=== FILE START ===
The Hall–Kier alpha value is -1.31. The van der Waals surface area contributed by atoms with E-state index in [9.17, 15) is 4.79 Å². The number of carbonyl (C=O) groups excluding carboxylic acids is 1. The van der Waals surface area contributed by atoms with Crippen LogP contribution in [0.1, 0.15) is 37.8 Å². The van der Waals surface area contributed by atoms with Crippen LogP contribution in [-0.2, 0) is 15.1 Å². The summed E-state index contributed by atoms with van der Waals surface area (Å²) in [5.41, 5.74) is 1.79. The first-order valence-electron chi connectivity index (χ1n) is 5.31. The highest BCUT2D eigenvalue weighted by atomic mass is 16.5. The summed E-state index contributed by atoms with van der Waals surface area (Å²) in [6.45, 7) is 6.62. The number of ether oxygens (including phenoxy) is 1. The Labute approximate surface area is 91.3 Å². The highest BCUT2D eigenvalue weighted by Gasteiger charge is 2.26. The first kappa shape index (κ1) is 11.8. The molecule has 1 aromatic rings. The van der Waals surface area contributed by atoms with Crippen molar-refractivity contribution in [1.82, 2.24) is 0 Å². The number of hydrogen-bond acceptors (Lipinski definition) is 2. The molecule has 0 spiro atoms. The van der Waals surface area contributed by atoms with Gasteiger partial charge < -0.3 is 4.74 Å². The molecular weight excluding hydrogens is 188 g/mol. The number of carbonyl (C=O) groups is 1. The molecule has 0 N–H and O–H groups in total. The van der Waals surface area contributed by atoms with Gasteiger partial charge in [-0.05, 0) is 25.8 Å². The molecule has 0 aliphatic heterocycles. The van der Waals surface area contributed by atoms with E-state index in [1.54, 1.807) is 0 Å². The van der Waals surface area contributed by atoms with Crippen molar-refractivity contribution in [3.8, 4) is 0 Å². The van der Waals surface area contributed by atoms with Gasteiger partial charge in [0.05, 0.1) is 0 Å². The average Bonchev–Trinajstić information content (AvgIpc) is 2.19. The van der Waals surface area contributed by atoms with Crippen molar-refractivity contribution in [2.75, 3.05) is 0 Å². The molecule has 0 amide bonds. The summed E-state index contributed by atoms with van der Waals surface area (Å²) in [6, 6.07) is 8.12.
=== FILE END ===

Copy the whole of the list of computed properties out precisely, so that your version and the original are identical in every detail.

The Hall–Kier alpha value is -1.31. The van der Waals surface area contributed by atoms with E-state index in [9.17, 15) is 4.79 Å². The number of carbonyl (C=O) groups excluding carboxylic acids is 1. The van der Waals surface area contributed by atoms with Crippen LogP contribution in [0.1, 0.15) is 37.8 Å². The van der Waals surface area contributed by atoms with Crippen LogP contribution in [-0.2, 0) is 15.1 Å². The summed E-state index contributed by atoms with van der Waals surface area (Å²) in [5.41, 5.74) is 1.79. The first-order valence-electron chi connectivity index (χ1n) is 5.31. The highest BCUT2D eigenvalue weighted by atomic mass is 16.5. The summed E-state index contributed by atoms with van der Waals surface area (Å²) in [6.45, 7) is 6.62. The number of ether oxygens (including phenoxy) is 1. The Labute approximate surface area is 91.3 Å². The highest BCUT2D eigenvalue weighted by Gasteiger charge is 2.26. The first kappa shape index (κ1) is 11.8. The molecule has 1 aromatic rings. The van der Waals surface area contributed by atoms with Crippen molar-refractivity contribution in [1.82, 2.24) is 0 Å². The number of hydrogen-bond acceptors (Lipinski definition) is 2. The molecule has 0 spiro atoms. The van der Waals surface area contributed by atoms with Gasteiger partial charge < -0.3 is 4.74 Å². The molecular weight excluding hydrogens is 188 g/mol. The number of carbonyl (C=O) groups is 1. The molecule has 0 N–H and O–H groups in total. The van der Waals surface area contributed by atoms with Gasteiger partial charge in [-0.05, 0) is 25.8 Å². The molecule has 0 aliphatic heterocycles. The van der Waals surface area contributed by atoms with E-state index in [1.54, 1.807) is 0 Å². The van der Waals surface area contributed by atoms with Crippen molar-refractivity contribution in [3.8, 4) is 0 Å². The van der Waals surface area contributed by atoms with Gasteiger partial charge in [0.05, 0.1) is 0 Å². The average Bonchev–Trinajstić information content (AvgIpc) is 2.19. The van der Waals surface area contributed by atoms with Crippen molar-refractivity contribution in [2.75, 3.05) is 0 Å². The molecule has 0 amide bonds. The summed E-state index contributed by atoms with van der Waals surface area (Å²) in [6, 6.07) is 8.12.